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Hertz to settle most false-arrest claims for $168 million

Dec. 5, 2022 Updated Mon., Dec. 5, 2022 at 6:57 p.m.

Cars are parked on a Hertz car rental lot in Berkeley, Calif., on Oct. 27, 2021.  (David Paul Morris/Bloomberg)
Cars are parked on a Hertz car rental lot in Berkeley, Calif., on Oct. 27, 2021. (David Paul Morris/Bloomberg)
By Steven Church Bloomberg

Hertz Global Holdings will spend $168 million to settle hundreds of claims that it falsely reported rental customers to the police for car theft when a vehicle was not returned on time.

The company had been fighting to bottle up the lawsuits in bankruptcy court, but in the last few months lawyers for many claimants had won the right to take their cases before jurors. The deal will end 364 claims, or about 95% of the allegations that Hertz faces, the company said in a statement.

Hertz is likely to recover a “meaningful portion” of the settlement from its insurers, according to the statement.

Lawyers for the customers who are suing Hertz did not immediately respond to a request for comment. The company’s shares closed Monday in New York down 2.96% at $16.37.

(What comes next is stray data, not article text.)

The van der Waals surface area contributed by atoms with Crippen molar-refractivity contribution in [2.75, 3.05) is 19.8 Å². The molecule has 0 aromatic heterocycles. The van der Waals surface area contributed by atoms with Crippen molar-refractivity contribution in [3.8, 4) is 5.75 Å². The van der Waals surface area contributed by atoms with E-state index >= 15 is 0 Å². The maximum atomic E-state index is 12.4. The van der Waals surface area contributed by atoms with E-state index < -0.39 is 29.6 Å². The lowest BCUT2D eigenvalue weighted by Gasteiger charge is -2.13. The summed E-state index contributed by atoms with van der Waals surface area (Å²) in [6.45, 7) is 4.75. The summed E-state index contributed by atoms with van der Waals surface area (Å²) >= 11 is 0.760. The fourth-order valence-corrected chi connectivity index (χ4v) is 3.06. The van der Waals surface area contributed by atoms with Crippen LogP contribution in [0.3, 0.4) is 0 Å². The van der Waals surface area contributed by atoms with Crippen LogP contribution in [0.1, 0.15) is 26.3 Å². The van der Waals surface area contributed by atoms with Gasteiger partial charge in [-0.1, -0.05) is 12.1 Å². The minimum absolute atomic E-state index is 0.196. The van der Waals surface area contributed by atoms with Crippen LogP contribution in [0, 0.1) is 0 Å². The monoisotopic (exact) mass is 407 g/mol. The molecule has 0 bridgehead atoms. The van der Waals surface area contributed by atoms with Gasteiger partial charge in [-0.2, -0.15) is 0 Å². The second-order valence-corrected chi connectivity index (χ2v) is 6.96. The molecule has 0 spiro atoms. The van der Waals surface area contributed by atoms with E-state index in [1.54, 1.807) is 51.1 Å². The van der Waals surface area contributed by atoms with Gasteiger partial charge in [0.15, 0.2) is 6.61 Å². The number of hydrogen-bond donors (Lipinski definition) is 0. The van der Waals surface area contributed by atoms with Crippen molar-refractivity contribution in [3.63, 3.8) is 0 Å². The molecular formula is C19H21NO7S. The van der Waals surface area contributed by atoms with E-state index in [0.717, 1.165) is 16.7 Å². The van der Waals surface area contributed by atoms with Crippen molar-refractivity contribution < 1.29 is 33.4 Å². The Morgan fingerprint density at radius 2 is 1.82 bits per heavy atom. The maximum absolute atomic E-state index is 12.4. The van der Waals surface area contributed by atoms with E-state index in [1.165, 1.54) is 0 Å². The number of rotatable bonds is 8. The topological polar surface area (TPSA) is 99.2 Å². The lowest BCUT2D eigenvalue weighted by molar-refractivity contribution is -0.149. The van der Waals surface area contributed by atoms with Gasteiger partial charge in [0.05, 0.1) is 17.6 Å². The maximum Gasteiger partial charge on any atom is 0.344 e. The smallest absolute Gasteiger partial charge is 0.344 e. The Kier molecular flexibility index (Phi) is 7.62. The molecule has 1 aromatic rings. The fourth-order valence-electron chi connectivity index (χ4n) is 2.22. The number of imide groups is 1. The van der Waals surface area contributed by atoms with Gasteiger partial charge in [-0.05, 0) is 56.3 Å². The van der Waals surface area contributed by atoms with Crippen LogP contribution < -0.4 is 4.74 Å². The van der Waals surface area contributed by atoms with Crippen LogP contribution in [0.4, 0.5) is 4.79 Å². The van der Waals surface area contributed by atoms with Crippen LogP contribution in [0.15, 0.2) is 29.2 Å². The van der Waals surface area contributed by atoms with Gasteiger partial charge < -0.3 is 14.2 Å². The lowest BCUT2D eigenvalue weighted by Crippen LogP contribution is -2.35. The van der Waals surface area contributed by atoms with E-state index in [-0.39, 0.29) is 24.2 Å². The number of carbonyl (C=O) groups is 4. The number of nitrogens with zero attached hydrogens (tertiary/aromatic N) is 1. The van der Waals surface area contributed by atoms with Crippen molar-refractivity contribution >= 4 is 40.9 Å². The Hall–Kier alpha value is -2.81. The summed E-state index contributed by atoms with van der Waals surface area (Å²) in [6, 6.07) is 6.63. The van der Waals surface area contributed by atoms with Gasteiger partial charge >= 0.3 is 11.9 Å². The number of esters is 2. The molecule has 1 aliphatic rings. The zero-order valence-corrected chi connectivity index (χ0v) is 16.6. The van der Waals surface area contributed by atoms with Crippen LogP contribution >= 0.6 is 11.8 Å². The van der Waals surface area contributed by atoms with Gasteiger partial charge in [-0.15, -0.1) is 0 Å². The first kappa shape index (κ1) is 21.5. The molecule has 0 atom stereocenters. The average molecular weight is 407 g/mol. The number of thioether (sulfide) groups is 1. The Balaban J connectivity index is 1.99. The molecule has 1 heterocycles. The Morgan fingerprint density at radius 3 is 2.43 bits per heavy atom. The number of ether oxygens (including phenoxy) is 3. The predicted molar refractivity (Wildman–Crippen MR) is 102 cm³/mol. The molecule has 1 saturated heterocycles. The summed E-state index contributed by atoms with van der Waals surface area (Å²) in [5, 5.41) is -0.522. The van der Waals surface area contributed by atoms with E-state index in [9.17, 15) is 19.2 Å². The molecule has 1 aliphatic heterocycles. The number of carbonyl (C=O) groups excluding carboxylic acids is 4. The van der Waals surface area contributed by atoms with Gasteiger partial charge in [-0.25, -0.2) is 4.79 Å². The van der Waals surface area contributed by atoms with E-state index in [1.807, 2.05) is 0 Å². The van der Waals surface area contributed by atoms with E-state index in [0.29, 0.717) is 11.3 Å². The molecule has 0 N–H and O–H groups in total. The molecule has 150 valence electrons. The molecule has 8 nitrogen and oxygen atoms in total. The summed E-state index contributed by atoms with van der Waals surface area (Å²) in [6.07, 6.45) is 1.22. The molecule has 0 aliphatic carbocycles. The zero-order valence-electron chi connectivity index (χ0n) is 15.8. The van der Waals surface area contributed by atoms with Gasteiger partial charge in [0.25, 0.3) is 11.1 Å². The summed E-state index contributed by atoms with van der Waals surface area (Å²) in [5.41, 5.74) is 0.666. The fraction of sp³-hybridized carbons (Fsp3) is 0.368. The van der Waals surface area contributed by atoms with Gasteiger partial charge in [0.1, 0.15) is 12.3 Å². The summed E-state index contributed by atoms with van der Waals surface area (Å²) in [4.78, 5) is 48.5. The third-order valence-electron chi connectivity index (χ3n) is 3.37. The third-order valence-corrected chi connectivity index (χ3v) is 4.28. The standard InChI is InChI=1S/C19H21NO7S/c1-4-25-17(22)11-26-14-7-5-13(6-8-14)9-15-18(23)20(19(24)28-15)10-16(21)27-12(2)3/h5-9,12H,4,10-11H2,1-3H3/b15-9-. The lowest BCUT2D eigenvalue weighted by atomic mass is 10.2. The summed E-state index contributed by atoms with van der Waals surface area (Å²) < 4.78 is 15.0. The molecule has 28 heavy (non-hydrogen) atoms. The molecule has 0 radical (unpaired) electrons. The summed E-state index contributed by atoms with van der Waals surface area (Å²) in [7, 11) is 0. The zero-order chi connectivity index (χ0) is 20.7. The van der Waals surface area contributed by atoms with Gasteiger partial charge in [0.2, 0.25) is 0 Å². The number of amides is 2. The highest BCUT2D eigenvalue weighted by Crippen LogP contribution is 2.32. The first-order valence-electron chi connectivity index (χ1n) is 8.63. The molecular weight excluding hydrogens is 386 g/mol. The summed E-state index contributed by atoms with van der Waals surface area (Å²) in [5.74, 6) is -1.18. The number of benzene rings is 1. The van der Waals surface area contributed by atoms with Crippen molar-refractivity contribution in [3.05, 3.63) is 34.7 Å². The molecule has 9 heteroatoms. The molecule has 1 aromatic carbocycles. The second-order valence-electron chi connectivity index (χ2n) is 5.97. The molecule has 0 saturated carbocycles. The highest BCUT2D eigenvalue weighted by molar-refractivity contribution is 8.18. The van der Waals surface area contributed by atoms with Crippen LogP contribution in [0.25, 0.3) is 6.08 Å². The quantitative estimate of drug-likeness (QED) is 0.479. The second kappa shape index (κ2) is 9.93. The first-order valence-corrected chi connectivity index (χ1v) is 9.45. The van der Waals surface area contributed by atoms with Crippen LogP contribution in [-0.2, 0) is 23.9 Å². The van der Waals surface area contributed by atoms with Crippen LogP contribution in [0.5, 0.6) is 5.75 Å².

Hundreds of customers said in court papers that Hertz filed police reports against them and had them falsely arrested, often at gunpoint. A small number of those cases allege errors by Hertz employees caused police to pull over innocent customers on suspicion of driving stolen cars.

The company filed bankruptcy in 2020 as the COVID-19 pandemic ravaged the economy and brought car rentals to a halt. Hertz exited bankruptcy oversight last year, but left a shell company behind to pay off its older, disputed debts, including the false arrest claims.

Bankruptcy courts don’t have juries, and disputes are typically settled by judges focused on rehabilitating financially distressed companies. In state courts, juries can be unpredictable, sometimes imposing steep penalties on corporations found to have harmed the public.

Hertz is the unit of Hertz Global Holdings that operates the Hertz, Dollar and Thrifty rental brands in regions that include Europe, the Americas, Asia, Africa and Australia.

For years, Hertz filed thousands of criminal cases against customers annually, according to court documents.

The company says the majority involve disputes about vehicles that weren’t returned on time and likely have been stolen, and it tries to contact customers via phone calls, text messages, emails and certified letters about overdue cars and get them back through private means, working for about 63 days beyond the return date before involving police.

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